Thu, November 10th, 2011 - 5:47 am - By Gordon Basichis
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The Occupy Wall Street Movement has caused its fair share of consternation to a good many persons and organizations. In certain areas where Occupy Whatever is taking place, small business owners are losing business due to the congregations outside their doors. Often regular customers will not patronage businesses where large crowds are gathered outside or nearby. People are intimidated. It’s that simple, really.
Then, of course, there has been vandalism where various businesses have been damaged or covered with the type of graffiti that may be deemed even more unsightly than the normally graffiti applied by gangs and taggers. In the case of the Oakland Port,s there is trepidation among business owners that holiday orders shipped from Asia and other parts may not be unloaded and passed through Customs in enough time to populate the retail shops that largely depend on the holiday season to get them through the years.
City officials and local governments are concerned about the mess the demonstrators are causing. There is the increased cost of traffic management and overtime for law enforcement. Given the tight budgets in a bad economy, more than a few local governments are concerned where they will find the extra money or if they have to rob from one fund to pay for the unexpected costs.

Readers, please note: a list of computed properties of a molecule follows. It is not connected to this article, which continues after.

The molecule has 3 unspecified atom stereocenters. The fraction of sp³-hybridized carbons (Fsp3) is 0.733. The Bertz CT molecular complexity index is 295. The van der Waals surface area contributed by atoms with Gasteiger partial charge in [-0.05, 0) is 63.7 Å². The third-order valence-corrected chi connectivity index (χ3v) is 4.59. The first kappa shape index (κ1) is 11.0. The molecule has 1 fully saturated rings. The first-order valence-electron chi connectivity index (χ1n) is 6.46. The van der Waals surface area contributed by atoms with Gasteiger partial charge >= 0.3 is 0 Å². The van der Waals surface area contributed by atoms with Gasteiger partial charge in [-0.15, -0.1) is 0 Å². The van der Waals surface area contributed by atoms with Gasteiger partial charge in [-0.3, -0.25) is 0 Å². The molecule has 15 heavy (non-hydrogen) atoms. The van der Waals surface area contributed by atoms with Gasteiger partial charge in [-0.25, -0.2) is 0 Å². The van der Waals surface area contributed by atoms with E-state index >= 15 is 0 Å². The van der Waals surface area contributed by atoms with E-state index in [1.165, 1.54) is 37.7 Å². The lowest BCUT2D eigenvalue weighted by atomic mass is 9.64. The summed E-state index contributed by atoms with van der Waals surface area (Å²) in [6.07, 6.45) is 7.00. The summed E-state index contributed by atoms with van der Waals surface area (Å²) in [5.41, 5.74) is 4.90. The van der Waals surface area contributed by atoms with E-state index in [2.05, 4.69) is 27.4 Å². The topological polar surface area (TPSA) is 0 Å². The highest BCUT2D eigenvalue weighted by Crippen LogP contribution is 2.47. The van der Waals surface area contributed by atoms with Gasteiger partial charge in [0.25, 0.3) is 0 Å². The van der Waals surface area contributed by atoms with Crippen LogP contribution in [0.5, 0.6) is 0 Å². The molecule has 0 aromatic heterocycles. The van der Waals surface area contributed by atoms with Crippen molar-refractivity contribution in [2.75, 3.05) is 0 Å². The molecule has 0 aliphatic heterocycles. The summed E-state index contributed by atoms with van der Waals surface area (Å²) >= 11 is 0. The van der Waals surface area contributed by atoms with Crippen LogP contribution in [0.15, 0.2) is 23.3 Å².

So, all in all, it’s a mess. Executives are fearful about their companies and their well being. City officials are fearful of what may happen to their cities. There are reports of trouble within the occupied zones and most wonder when if ever, maybe the winter, the movement will dissipate. Maybe. Maybe not.
And of course the large multi-nationals, at least their executives are wary that the demonstrations may become more violent. There is a growing concern among executives that the demonstrators may choose to up the ante and a few of the more volatile may try to physically attack the dreaded one percent. Nothing is ruled out, anything from expanded vandalism and hacking, to actual assaults on the executives themselves. Most recall all too vividly the case of fund manager, Edward Lampert, who was hoisted out of his Ford Expedition and held hostage for several days in a motel. Oh, the ignominy. For a C Level executive to be forced to stay in a motel. Nevertheless, while Lampert was ultimately returned safely and his kidnappers convicted, the next time around, many fear, and with another victim the situation could get way out of hand.
But one group is not so burdened by the Occupy Movement. One group in fact welcomes it and the effect it is having in cities and in corporations around the country. That is the private security industry. In a tough economy, according to an article in the New York Times, business is booming. There are threat assessment detachments, private body guards, enhanced security forces, and the security technology and systems that these companies sell and others will buy. It’s a virtual bonanza.